DALLAS (AP) - U.S. airlines have started rolling back last month’s fare increases, so passengers are likely to pay the same prices even though federal ticket taxes are being collected again.
Southwest Airlines Co., its AirTran Airways subsidiary and Delta Air Lines Inc. said they cut fares back to where they were before July 23, when the taxes expired.
Industry observers said they expected other airlines to do the same, but by midday Monday United, Continental and US Airways said they were still charging the higher prices. American Airlines and JetBlue Airways officials said they had lowered fares on some routes — likely those where they compete with Southwest.
On the airlines that rolled back fares, consumers were paying the same total price as before this weekend instead of seeing increases of 7.5 percent or more for travel within the U.S.
Most U.S. airlines raised fares last month after a standoff between Republicans and Democrats in Congress on funding for the Federal Aviation Administration caused federal excise taxes on tickets to expire. In effect, the airlines grabbed the money that previously went to the government instead of passing the tax break to consumers.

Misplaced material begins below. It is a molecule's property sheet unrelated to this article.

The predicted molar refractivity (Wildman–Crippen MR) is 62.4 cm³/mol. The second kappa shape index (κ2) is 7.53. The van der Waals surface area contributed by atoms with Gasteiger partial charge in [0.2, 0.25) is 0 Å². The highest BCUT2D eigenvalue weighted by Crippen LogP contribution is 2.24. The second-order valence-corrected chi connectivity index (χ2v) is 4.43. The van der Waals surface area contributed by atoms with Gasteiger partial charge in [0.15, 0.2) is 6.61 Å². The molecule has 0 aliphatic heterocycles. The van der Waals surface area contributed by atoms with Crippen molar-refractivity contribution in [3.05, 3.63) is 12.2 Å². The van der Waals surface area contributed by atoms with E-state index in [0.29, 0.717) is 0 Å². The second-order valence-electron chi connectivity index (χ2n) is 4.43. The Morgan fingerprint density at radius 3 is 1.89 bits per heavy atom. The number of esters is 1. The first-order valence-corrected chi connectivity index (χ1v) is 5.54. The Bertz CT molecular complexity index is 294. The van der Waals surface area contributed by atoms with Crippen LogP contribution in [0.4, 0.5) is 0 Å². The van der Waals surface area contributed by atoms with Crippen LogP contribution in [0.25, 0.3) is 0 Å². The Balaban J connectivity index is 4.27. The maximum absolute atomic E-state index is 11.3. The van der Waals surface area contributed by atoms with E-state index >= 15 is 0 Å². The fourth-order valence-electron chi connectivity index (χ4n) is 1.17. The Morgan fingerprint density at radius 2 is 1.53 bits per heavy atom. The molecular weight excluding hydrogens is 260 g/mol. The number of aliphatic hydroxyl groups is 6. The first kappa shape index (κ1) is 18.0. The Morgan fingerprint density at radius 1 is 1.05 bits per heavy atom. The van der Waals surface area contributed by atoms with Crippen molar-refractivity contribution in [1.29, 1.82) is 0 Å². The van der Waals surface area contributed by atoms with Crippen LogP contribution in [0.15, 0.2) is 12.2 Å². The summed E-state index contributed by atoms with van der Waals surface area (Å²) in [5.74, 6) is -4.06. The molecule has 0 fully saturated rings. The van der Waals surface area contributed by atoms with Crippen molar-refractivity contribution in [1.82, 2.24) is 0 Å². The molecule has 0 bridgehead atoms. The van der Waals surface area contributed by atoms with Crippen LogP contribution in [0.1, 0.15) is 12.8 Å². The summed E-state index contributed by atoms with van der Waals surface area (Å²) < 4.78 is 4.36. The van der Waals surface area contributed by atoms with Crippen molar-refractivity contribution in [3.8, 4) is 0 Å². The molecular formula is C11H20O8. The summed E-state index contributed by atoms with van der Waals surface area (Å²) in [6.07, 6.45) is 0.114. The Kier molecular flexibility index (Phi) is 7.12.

By raising fares to offset the expired taxes, airlines were able to pocket an estimated $400 million in just two weeks.
Last week Congress revived the taxes through Sept. 16.
Rick Seaney, CEO of FareCompare.com, said Southwest and AirTran started rolling back the July fare increases on Sunday night and he expected other airlines to quickly do the same. Delta said it matched Southwest on Monday morning.
Tom Parsons, CEO of Bestfares.com, said the weak economy and stock market turmoil could force airlines to do more than just cancel last month’s fare hike.
“They have to be concerned over (travel demand in) the fall,” he said. “They may still have to bring fares down further.”
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